LAHORE: Resuming trade between Pakistan and India will pave the way for settling other political and territorial issues between the two largest South Asian nations, tycoon Mian Mohammad Mansha said on Thursday.
Better ties with its neighbour might even help Pakistan come off the so-called grey list of the FATF anti-money laundering and terrorism financing watchdog and ease its difficulties in dealing with the International Monetary Fund, Mr Mansha, the chairman of Nishat Group, told Dawn on Thursday.
There are “many synergies” between the two countries that could come into play once trade begins, said Mr Mansha, whose businesses range from textiles to cement to banking to automobiles.
Pakistan was placed on the FATF grey list in 2018, which made foreign firms more cautious about investing in the country. It has since fulfilled most of the conditions required to move out of the list. Mr Mansha didn’t elaborate on how better relations with India could help Pakistan in this regard.
Says better ties with neighbour may help Pakistan come off FATF’s grey list
In an interview with The Indian Express last week, Mr Mansha said he believed it was time Pakistan and India resumed trade and improved relations for their betterment.
“I feel very passionately that we need to get our things sorted out with India. Now whatever the issues that are impeding, let them be there. But once they come to one another’s country, through trade, tourism — religious tourism or normal tourism — I think the doors will start opening,” he was quoted as saying.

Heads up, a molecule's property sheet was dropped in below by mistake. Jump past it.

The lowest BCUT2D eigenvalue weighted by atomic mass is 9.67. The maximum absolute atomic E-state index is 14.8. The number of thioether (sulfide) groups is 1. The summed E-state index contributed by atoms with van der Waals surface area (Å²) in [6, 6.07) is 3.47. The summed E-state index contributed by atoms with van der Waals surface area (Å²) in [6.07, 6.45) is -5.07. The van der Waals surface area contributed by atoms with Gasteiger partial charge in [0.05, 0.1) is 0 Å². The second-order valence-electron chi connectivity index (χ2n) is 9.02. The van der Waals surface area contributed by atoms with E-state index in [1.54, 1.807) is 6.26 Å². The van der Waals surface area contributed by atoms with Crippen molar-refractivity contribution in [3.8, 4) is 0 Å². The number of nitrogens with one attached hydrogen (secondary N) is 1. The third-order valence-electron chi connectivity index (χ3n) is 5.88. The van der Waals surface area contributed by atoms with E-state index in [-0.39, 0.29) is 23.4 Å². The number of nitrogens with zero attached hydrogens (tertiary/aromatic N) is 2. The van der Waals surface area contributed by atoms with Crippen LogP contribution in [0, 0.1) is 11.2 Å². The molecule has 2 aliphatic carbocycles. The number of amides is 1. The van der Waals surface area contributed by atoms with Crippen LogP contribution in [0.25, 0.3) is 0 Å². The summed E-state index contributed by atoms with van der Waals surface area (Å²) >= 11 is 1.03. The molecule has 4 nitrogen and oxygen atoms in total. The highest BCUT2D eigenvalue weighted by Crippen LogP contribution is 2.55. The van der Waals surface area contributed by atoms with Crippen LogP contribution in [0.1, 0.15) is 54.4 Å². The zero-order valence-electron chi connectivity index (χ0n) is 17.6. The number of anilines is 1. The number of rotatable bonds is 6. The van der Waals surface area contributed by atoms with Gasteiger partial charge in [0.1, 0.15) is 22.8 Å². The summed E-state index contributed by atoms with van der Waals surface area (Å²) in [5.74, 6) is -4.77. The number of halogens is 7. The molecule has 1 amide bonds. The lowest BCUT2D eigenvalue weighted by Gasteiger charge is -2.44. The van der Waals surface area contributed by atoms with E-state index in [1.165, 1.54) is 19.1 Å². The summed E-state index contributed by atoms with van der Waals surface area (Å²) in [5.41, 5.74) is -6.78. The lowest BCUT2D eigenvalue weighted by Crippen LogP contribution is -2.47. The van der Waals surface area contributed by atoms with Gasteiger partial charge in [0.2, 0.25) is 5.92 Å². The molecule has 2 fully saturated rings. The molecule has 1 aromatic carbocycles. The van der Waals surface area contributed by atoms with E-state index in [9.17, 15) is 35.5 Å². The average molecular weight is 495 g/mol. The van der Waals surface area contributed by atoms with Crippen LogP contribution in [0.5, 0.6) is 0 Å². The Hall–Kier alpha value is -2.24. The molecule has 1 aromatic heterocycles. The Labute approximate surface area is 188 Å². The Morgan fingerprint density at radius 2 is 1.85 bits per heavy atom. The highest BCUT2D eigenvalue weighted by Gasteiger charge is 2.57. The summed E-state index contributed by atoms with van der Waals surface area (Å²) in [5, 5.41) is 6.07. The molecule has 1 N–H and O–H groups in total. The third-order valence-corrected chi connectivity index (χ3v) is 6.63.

Disputes between countries should not impact bilateral trade, he said and mentioned India’s continued imports from China despite border issues.
“I think there’s nothing better than having good relations with your neighbours. And you can’t change neighbours,” he said.
If something was cheaper in India, there was no reason Pakistan should look elsewhere, he said, adding that he was aware that Prime Minister Shehbaz Sharif was not against resuming trade with India.
He said trade could begin between the two countries, with Pakistan importing cotton from its neighbour and exporting cement.
Bilateral trade took a hit after India doubled tariffs following the Pulwama attack in February 2019. Later that year, Pakistan stopped trade with India after India’s controversial decisions in the Occupied Kashmir.
Published in Dawn, April 22nd, 2022